Sunday, September 21, 2014

James Wallace of Auchans, Redhall and the Pentland Rising (Battle of Rullion Green)

James Wallace is not a well-known figure, but he has appeared on various posts here over the years. Below are scanned pages from A Biographical Dictionary containing Lives of the most Eminent Persons of all Ages and Nations, by R. Bell Chambers Esq (London, 1835). Hopefully this will be of interest to someone researching the story of the Covenanters.

James Wallace Blog 1James Wallace Blog 2James Wallace Blog 3James Wallace Blog 4

(PS: The full text of this biography can be found on Electric Scotland here)

Wednesday, September 17, 2014

Some rough thoughts on Scottish independence.

Union Flag Breakup 


I hope they vote No. I can understand if they vote Yes. Here's a blog post I wrote in July 2012 which still sums up my thoughts on the subject. It'll be gye ticht.

Private Richard C Couch, 10th King's Regiment (Liverpool) - Great War New Testament

I've never been able to find anything out about this soldier (either on the Museum of Liverpool King's Regiment website here, or the Commonwealth War Graves Commission website here) and can't recall how his National Bible Society of Scotland / Pocket Testament League New Testament came into my possession. I'm posting it here in case his family are trying to find out about him - if so, I am happy to send this to you. The full text reads:

Private Richd. C. Couch
10th King's (Liverpool)

with the address:

7 Eisteddfa Rd


The 10th Battalion of the King's Regiment were also known as Liverpool Scottish. Wikipedia has some excellent information and photographs about them here. Two of their units stayed in Britain during the Great War, which might explain why Couch isn't coming up on those website databases. A Richard Couch does however appear in an article in the Evening Telegraph of Monday 11th September 1916, entitled 'Wounded Highlanders Reach Glasgow', a story about 226 wounded soldiers being sent by train to Stobhill Hospital in Glasgow. He is named as Private Richard Couch of the Black Watch - but no details of his injuries are given.


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Happy birthday to the Hillsborough A1 road

On 18 September 1974, the Hillsborough By-Pass road was opened. It was a motorist's transformation, and is once again in the news. The pages of The Leader newspaper of Dromore published a poem on 27th September entitled 'The Conversation between the A1 and the Hillsborough By-Pass at the time of the Opening of the Latter'. Written by the renowned artist Patric Stevenson (1909-1983) it is in Scots, and was inspired by Scottish poet Robert Fergusson's 'Mutual Complaint of Plainstanes and Causey, in their Mother Tongue' (see here). Interestingly at the end of the poem he added a footnote which says 'inconsistencies in dialect in these verses are deliberate and intended to suggest a fundamental lack of feeling of national identity in some parts of the north of Ireland'.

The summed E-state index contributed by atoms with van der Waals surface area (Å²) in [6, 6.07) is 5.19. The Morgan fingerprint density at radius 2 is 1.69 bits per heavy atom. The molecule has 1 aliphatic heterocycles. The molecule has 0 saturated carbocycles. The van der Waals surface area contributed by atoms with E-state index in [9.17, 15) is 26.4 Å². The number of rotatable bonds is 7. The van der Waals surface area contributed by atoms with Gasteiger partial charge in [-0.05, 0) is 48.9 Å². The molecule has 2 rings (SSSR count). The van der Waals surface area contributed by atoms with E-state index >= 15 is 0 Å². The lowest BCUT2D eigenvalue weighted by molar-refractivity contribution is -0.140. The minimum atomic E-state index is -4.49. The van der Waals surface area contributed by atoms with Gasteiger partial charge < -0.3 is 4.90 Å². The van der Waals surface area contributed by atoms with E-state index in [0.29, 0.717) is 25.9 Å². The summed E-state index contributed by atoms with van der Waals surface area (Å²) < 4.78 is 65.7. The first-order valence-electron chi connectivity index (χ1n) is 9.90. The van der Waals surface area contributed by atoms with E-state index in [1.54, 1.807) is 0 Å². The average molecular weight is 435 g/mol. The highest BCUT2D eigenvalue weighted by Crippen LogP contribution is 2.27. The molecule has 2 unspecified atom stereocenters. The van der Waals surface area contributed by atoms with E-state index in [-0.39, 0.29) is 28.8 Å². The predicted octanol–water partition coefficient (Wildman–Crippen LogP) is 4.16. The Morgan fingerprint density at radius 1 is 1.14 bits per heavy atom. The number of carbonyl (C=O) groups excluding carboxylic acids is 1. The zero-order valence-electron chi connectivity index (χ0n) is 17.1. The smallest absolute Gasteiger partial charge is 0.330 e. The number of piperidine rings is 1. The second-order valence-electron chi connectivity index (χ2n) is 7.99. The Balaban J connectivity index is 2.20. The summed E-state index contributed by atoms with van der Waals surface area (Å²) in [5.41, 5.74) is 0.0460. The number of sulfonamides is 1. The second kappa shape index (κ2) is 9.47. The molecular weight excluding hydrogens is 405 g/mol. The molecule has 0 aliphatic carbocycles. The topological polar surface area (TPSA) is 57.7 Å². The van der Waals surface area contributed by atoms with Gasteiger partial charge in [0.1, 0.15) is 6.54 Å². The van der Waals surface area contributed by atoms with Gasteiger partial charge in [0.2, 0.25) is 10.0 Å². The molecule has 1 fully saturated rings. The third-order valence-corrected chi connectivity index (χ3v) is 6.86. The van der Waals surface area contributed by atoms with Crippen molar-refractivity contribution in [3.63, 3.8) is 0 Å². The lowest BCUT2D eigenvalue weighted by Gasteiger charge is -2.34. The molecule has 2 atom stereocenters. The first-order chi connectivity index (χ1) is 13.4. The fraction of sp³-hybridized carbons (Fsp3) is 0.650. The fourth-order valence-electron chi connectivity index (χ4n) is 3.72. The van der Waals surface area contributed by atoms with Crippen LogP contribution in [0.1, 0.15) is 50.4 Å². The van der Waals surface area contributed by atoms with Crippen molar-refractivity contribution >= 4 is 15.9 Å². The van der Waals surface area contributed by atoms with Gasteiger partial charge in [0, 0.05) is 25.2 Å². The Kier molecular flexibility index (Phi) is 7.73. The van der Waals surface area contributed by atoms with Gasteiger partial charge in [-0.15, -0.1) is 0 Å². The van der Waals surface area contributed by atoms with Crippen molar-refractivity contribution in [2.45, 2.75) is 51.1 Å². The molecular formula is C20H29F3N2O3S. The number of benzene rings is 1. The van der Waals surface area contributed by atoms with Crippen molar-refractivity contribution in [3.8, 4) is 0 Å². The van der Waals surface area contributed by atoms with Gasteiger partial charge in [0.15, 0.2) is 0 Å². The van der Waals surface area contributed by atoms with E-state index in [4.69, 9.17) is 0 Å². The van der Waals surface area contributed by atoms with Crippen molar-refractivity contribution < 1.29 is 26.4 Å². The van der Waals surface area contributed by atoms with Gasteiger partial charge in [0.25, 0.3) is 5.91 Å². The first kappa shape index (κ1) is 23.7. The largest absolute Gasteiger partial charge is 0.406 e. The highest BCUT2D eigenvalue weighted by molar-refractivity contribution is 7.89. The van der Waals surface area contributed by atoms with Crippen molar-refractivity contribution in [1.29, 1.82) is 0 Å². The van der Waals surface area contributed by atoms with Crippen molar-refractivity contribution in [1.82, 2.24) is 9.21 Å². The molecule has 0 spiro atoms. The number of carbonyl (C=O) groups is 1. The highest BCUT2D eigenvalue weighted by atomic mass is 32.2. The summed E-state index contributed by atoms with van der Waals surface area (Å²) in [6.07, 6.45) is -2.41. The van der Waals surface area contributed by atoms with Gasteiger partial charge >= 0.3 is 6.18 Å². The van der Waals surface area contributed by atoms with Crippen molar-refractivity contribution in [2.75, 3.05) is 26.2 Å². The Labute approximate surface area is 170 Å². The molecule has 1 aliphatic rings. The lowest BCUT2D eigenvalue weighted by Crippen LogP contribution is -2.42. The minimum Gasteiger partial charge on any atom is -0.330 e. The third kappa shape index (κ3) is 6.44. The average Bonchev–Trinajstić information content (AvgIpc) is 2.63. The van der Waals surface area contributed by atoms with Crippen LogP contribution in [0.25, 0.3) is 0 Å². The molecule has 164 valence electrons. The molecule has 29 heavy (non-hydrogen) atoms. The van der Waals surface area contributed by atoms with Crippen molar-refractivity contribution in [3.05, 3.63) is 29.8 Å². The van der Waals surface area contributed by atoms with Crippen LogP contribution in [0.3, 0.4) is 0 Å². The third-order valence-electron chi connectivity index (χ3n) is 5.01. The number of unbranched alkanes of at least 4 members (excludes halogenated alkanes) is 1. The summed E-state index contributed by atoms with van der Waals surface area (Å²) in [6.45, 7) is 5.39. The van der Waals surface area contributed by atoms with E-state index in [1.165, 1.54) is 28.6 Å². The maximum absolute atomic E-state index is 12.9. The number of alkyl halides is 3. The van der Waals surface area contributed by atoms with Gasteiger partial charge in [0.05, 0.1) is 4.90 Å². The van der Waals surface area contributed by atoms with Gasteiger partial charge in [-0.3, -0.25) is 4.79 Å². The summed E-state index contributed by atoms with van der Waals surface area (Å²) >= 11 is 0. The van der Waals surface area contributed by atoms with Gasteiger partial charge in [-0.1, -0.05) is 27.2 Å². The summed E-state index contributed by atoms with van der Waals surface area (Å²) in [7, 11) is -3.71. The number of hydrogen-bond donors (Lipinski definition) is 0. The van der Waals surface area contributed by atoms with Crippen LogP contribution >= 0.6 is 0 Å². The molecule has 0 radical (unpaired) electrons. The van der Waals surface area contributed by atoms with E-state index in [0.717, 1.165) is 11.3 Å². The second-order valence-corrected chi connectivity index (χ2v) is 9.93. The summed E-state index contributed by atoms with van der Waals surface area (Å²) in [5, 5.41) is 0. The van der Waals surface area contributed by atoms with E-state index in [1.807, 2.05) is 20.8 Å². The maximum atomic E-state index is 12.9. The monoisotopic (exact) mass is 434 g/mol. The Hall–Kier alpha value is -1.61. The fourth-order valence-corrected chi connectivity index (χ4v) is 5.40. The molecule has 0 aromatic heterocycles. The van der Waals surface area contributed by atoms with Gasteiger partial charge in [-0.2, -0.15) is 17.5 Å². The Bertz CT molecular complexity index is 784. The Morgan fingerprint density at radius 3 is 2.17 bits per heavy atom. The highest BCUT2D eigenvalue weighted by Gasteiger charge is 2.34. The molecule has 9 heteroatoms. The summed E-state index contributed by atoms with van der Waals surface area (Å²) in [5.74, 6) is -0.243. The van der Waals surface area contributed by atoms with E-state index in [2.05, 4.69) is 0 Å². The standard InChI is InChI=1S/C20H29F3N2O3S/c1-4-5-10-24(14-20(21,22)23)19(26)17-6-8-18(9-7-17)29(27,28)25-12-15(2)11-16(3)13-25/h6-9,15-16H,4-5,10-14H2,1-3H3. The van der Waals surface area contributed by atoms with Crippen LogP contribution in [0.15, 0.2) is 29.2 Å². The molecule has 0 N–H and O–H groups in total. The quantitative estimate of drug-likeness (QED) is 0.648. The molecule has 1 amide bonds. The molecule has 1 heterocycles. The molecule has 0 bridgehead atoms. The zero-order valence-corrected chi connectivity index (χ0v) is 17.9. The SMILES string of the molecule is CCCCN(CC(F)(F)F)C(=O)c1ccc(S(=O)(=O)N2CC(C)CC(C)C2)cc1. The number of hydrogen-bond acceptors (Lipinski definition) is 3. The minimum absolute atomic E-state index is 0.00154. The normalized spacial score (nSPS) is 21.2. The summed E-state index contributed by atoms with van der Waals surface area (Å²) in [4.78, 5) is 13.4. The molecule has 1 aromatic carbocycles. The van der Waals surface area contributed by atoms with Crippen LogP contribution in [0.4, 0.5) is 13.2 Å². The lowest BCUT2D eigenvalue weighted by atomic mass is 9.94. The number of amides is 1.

The whole poem is available online here - it's a strong piece of writing and worth being highlighted. Here's the first verse:

... I dinna think ye wad believe The kind o' treatment we receive; I've liv'd owre lang in by-gone days Tae thole the gross, ill-mannered ways In which the roadmen noo behave. It's God's ain truth till say that they've Insulted me wi' mony lines An' sundry cabalistic signs Thick painted on me asphalt cheek (I'm smartin' frae a job last week When cats'-eyes set within me skin Fair pierced me like a javelin) ...

Stevenson might just have been employing Scots as a literary device, rather than because of any personal affinity, but there was once a deep Ulster-Scots speaking pedigree in the area. The Northern Tourist (1830) recorded: "Speaking of the lower orders [of people] residing in the neighbourhood of Lisburn, Hillsborough, Dromore and Ballinahinch... they are a decent, industrious, well-disposed and orderly people... the language is now English with a strong Scotch accent - in the middle of the last century it was broad Scotch... the greater proportion of the inhabitants are Protestant Dissenters... the men are in general tall, and square-shouldered, retaining in their high cheek-bones much of the characteristic countenance of their Scottish ancestors - most of the women well-looking. Their dialect, having in it much of the Scotch accent... but the better classes speak very correctly...

Other books from the 1800s and right up into the early 1900s say similar things about the district, and many of the families I have met in the area who have been living there for generations will still use Ulster-Scots words and expressions - but of course the area has become very affluent and so the population has changed a lot over the past number of decades, so the words are not as commonplace as they once were.

Saturday, September 13, 2014

Scotch House, 36 High Street Belfast (1840s - 1880s)

Here is a lovely old trade token for MacKenzie & McMullen's 'Scotch House' - Cheap Drapery Warehouse of 36 High Street Belfast, which sold 'silks & shawls'. The earliest reference I can find to it is in the 1840s, and the latest is when General Ulysses Simpson Grant visited the city in 1879. I'm sure somebody out there can tell me more about this shop. 

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Image001Scotch House High Street 640

Friday, September 12, 2014

There are no Protestant 'heroes'

Paisley painting 640

(This email conversation with a Free Presbyterian friend earlier in the week seems apt today).

Protestants believe what the Bible says, that 'all have sinned'. No-one is made right with God by their own achievements. 'Filthy rags' is what the Bible calls even our best efforts. There are no infallible saints, just sinners.

The Bible itself has just one 'Hero' - Jesus Christ. Every book in the Bible, in some way, points to Jesus. Every other person in scripture, and in all of human history, is a failure.